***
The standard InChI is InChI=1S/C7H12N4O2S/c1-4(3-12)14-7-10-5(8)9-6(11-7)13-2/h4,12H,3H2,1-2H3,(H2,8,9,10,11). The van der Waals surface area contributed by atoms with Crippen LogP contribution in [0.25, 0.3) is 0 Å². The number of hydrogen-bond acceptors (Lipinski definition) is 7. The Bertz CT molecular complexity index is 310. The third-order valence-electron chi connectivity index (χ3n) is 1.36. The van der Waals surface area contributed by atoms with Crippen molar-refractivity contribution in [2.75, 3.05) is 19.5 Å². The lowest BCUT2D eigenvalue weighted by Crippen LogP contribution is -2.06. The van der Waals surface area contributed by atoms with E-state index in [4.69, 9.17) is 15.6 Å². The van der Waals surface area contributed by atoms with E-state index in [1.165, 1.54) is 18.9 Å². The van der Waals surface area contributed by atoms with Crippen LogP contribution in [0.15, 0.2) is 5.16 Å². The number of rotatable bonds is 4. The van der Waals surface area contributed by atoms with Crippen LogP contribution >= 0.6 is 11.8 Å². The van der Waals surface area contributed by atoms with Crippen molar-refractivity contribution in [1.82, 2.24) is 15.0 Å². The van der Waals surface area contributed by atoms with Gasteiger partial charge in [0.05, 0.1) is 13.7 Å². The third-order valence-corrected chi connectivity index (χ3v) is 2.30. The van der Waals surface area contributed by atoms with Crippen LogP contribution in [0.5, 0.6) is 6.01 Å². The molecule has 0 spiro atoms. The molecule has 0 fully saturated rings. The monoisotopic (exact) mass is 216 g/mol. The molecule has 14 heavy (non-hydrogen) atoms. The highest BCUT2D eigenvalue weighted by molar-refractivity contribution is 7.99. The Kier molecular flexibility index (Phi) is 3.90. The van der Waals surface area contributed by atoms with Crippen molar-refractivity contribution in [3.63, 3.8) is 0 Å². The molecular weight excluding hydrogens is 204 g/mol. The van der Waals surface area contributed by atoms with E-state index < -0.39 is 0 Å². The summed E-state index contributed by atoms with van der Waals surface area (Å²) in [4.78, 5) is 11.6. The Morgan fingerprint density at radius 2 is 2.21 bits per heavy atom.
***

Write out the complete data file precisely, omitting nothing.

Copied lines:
The standard InChI is InChI=1S/C7H12N4O2S/c1-4(3-12)14-7-10-5(8)9-6(11-7)13-2/h4,12H,3H2,1-2H3,(H2,8,9,10,11). The van der Waals surface area contributed by atoms with Crippen LogP contribution in [0.25, 0.3) is 0 Å². The number of hydrogen-bond acceptors (Lipinski definition) is 7. The Bertz CT molecular complexity index is 310. The third-order valence-electron chi connectivity index (χ3n) is 1.36. The van der Waals surface area contributed by atoms with Crippen molar-refractivity contribution in [2.75, 3.05) is 19.5 Å². The lowest BCUT2D eigenvalue weighted by Crippen LogP contribution is -2.06. The van der Waals surface area contributed by atoms with E-state index in [4.69, 9.17) is 15.6 Å². The van der Waals surface area contributed by atoms with E-state index in [1.165, 1.54) is 18.9 Å². The van der Waals surface area contributed by atoms with Crippen LogP contribution in [0.15, 0.2) is 5.16 Å². The number of rotatable bonds is 4. The van der Waals surface area contributed by atoms with Crippen LogP contribution >= 0.6 is 11.8 Å². The van der Waals surface area contributed by atoms with Crippen molar-refractivity contribution in [1.82, 2.24) is 15.0 Å². The van der Waals surface area contributed by atoms with Gasteiger partial charge in [0.05, 0.1) is 13.7 Å². The third-order valence-corrected chi connectivity index (χ3v) is 2.30. The van der Waals surface area contributed by atoms with Crippen LogP contribution in [0.5, 0.6) is 6.01 Å². The molecule has 0 spiro atoms. The molecule has 0 fully saturated rings. The monoisotopic (exact) mass is 216 g/mol. The molecule has 14 heavy (non-hydrogen) atoms. The highest BCUT2D eigenvalue weighted by molar-refractivity contribution is 7.99. The Kier molecular flexibility index (Phi) is 3.90. The van der Waals surface area contributed by atoms with Crippen molar-refractivity contribution in [3.63, 3.8) is 0 Å². The molecular weight excluding hydrogens is 204 g/mol. The van der Waals surface area contributed by atoms with E-state index < -0.39 is 0 Å². The summed E-state index contributed by atoms with van der Waals surface area (Å²) in [4.78, 5) is 11.6. The Morgan fingerprint density at radius 2 is 2.21 bits per heavy atom.